Root of the problem: How to know if your tree has oak root fungus
Q: I have a pine tree on the edge of my lawn that has clusters of mushrooms coming up around the base of the trunk. My friend told me these mushrooms are a sign that the tree has rotting roots and the tree could potential topple onto my garage. Is this true? Is there some way to tell if the tree has root damage?
A: Clusters of light brown mushrooms can be a sign of Armillaria root rot. This is a fungal disease that attacks hundreds of species of trees and woody plants, but can also affect a range of other plants including herbaceous plants and palm trees.
There are several Armillaria species, but Armillaria mellea is the species of this fungi commonly found in home gardens in California. This fungal disease is also known as oak root fungus.
The University of California Integrated Pest Management pest note says: “Armillaria root rot is commonly recognized by the presence of light brown mushrooms — known as “honey mushrooms” due to their color; not their taste — which typically appear in a cluster of several to dozens of mushrooms at the base of infected trees or shrubs.” These clusters of mushrooms are somewhat distinctive in how they grow.
According to the UC IPM site, “oak root fungus attacks and kills the vascular cambium — the tissue that generates bark and wood — in woody roots, then spreads laterally to the main stem, which can girdle the base of the trunk and kill the entire tree.”
The Armillaria fungus also causes white rot wood decay, which destroys the strength of wood in roots and at the base of infected tree trunks. This is why trees that have been infected with this fungus can suddenly topple.
Usually trees or plants infected with Armillaria will show signs of die back, weeping cancers on the trunk or will die so suddenly that the leaves will turn brown without falling off the tree.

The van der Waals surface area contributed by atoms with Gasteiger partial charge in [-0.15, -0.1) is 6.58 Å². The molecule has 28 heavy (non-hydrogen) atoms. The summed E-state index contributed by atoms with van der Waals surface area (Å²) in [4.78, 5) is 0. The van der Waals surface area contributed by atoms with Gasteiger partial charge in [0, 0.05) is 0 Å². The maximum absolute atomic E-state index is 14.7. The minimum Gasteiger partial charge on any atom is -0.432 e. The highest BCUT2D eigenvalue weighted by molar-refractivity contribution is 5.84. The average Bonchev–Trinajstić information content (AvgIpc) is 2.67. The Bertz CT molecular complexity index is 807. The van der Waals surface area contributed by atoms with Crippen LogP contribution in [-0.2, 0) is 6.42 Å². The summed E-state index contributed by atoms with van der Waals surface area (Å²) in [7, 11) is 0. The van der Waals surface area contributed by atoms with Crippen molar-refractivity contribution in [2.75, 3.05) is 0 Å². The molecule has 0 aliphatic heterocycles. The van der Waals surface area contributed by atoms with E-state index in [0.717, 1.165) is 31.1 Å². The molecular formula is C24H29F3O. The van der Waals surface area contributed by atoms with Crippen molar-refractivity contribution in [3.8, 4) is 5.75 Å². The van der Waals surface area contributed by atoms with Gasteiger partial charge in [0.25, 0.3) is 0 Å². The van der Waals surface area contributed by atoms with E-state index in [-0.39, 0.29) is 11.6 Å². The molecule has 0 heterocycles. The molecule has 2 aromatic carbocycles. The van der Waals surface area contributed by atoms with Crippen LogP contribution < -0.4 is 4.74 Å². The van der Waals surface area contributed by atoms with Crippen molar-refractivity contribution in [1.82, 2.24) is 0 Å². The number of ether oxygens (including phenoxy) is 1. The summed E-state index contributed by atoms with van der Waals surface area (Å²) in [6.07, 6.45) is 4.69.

If you suspect that your tree is infected, you can dig down below the soil line at the base of the tree and peal back the bark. If the tree smells like mushrooms or you can see white fan-shaped mycelia — thin, flat sheets of fungal tissue — growing below the bark, the tree is infected with the Armillaria fungi.
If your tree is still looking healthy, the fungi growing in your yard may not be Armillaria, or the fungi may be growing on roots left from trees that have been removed previously.
Because Armillaria can be both a pathogen killing living tissues in a tree, and a saprobe that lives on dead or non-functional wood after the infected host dies, it can be difficult to eliminate from the soil.
The fugal mycelium of this disease can persist for decades below ground, living in partially-decayed woody roots long after the infected tree has died.
To keep your tree from succumbing to the fungi, limit stress by insuring it has regular deep irrigation, but allow the soil surface to dry between watering. Ensure good soil drainage and mulch around the tree to reduce water stress and provide nutrients.
The Shasta Master Gardeners Program can be reached by phone at 530-242-2219 or email firstname.lastname@example.org. The gardener office is staffed by volunteers trained by the University of California to answer gardeners' questions using information based on scientific research.